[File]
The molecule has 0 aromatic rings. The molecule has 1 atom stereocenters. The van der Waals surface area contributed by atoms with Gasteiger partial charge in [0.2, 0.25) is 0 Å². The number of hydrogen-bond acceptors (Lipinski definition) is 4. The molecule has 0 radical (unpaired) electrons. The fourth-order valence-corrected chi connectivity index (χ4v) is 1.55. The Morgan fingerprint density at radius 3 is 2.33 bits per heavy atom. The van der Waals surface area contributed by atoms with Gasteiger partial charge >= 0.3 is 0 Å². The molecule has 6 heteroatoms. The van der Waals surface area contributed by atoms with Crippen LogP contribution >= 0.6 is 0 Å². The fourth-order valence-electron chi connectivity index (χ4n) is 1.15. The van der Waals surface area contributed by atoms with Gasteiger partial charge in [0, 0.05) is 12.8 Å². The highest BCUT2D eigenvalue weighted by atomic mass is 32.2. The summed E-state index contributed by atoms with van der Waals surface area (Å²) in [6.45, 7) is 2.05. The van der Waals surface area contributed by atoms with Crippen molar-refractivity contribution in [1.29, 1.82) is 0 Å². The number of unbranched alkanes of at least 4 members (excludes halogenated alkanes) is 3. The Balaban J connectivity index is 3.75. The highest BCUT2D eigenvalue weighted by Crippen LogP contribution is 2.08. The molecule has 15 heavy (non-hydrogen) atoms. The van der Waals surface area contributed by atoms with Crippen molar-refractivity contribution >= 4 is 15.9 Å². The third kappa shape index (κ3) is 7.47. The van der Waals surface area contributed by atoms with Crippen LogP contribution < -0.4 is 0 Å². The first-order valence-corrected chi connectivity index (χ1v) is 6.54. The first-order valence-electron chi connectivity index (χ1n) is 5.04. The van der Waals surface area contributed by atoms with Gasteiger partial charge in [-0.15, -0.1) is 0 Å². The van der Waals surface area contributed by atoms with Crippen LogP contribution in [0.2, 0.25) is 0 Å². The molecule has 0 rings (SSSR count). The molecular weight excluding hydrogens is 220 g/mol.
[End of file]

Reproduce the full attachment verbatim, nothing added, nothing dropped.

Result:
The molecule has 0 aromatic rings. The molecule has 1 atom stereocenters. The van der Waals surface area contributed by atoms with Gasteiger partial charge in [0.2, 0.25) is 0 Å². The number of hydrogen-bond acceptors (Lipinski definition) is 4. The molecule has 0 radical (unpaired) electrons. The fourth-order valence-corrected chi connectivity index (χ4v) is 1.55. The Morgan fingerprint density at radius 3 is 2.33 bits per heavy atom. The van der Waals surface area contributed by atoms with Gasteiger partial charge >= 0.3 is 0 Å². The molecule has 6 heteroatoms. The van der Waals surface area contributed by atoms with Crippen LogP contribution >= 0.6 is 0 Å². The fourth-order valence-electron chi connectivity index (χ4n) is 1.15. The van der Waals surface area contributed by atoms with Gasteiger partial charge in [0, 0.05) is 12.8 Å². The highest BCUT2D eigenvalue weighted by atomic mass is 32.2. The summed E-state index contributed by atoms with van der Waals surface area (Å²) in [6.45, 7) is 2.05. The van der Waals surface area contributed by atoms with Crippen molar-refractivity contribution in [1.29, 1.82) is 0 Å². The number of unbranched alkanes of at least 4 members (excludes halogenated alkanes) is 3. The Balaban J connectivity index is 3.75. The highest BCUT2D eigenvalue weighted by Crippen LogP contribution is 2.08. The molecule has 15 heavy (non-hydrogen) atoms. The van der Waals surface area contributed by atoms with Crippen molar-refractivity contribution >= 4 is 15.9 Å². The third kappa shape index (κ3) is 7.47. The van der Waals surface area contributed by atoms with Crippen LogP contribution < -0.4 is 0 Å². The first-order valence-corrected chi connectivity index (χ1v) is 6.54. The first-order valence-electron chi connectivity index (χ1n) is 5.04. The van der Waals surface area contributed by atoms with Gasteiger partial charge in [-0.15, -0.1) is 0 Å². The van der Waals surface area contributed by atoms with Crippen LogP contribution in [0.2, 0.25) is 0 Å². The molecule has 0 rings (SSSR count). The molecular weight excluding hydrogens is 220 g/mol.